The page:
Ask Next pageArchive

"It is a curious thing, the death of a loved one. We all know that our time in this world is limited, and that eventually all of us will end up underneath some sheet, never to wake up. And yet it is always a surprise when it happens to someone we know. It is like walking up the stairs to your bedroom in the dark, and thinking there is one more stair than there is. Your foot falls down, through the air, and there is a sickly moment of dark surprise as you try and readjust the way you thought of things."

- Lemony Snicket, Horseradish (via 13neighbors)

"Welcome to the real world. It sucks. You’re gonna love it!"

(Source: lemonyssnickets, via genies)

enochliew:

Photographs by Thom Sheridan

In 1986, the United Way attempted to break the world record for balloon launches, by releasing 1.5 million balloons, which resulted in two deaths, millions in lawsuits, and a devastating environmental impact.

(Source: viralforest.com, via pretend-this-is-a-good-url)

flihrty:

 ☆ gypsy/indie blog ☆

ordinary-princess-chilling-queen:

rainbowpie24:

frozen-at-heart:

While listening to the Frozen soundtrack for what seemed like the billionth time, I happened upon a strange rhythm that, when played backwards, almost sounds like the dark version of Hans’s theme. 

I just thought it was a nice Easter egg, accidental or not.

I really listened and you can just hear the depth of the song fill your soul..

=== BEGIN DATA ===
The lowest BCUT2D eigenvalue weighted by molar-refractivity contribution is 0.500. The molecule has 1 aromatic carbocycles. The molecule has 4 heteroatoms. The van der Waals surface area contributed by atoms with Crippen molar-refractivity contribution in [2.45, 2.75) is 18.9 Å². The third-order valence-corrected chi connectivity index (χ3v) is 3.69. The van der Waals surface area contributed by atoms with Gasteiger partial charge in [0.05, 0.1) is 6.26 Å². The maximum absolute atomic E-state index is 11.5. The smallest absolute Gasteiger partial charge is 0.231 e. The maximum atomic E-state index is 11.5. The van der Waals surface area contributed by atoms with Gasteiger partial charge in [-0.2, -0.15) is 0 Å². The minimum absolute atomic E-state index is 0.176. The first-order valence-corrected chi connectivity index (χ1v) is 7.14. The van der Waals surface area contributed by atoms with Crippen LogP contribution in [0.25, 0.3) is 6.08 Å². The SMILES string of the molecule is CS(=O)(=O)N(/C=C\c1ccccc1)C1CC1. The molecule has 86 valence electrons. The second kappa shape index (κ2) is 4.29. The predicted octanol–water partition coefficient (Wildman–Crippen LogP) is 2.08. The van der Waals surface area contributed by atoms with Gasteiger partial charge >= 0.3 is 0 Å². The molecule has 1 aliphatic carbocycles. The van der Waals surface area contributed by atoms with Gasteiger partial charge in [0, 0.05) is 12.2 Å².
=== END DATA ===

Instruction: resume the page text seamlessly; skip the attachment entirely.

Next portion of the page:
A million claps to this. I should write a novel.

Beautiful.

This is the Hartmanns Youkai Girl of Disney the message is right there in front of us.

(Source: hundred-acre-goods, via pretend-this-is-a-good-url)

!
ferfuxsake:

Big sur by kevinrussmobile on Flickr.
flihrty:

☆ gypsy/indie blog
flihrty:

☆ gypsy/indie blog

englishsnow:

NYC by Juliette Sandbox

(via heartbreaks)

zeroing:

Single-perspective installations have been extremely popular for the past several years, with the best examples making their rounds instantly on the usual social media platforms. The real shame of this mass exposure is that viewers rarely experience the tactile joy of these illusions, viewing the photographs but never seeing them first-hand. This is especially true with the work of Georges Rousse, a French artist who has been creating his painted perspective installations in abandoned and soon-to-be demolished buildings since the 1980′s.

Finding influence from Land Art as well as specific works like Suprametist painter Kazimir Malevich’s Black Square, Rousse pre-dates the modern trends of illusionistic installation, having perfected his trademark geometric style and his fondness for desolate locations decades ago. According to his site’s bio, Rousse considers himself a painter, sculptor, architect, and ultimately a photographer, but considers his raw material to be his great inspiration: Space. Upon selecting a site, Rousse goes about creating a unique angular perspective, that when photographed, compels the viewer to re-analyze their own surroundings, possibilities, transformations, and ultimately, Space.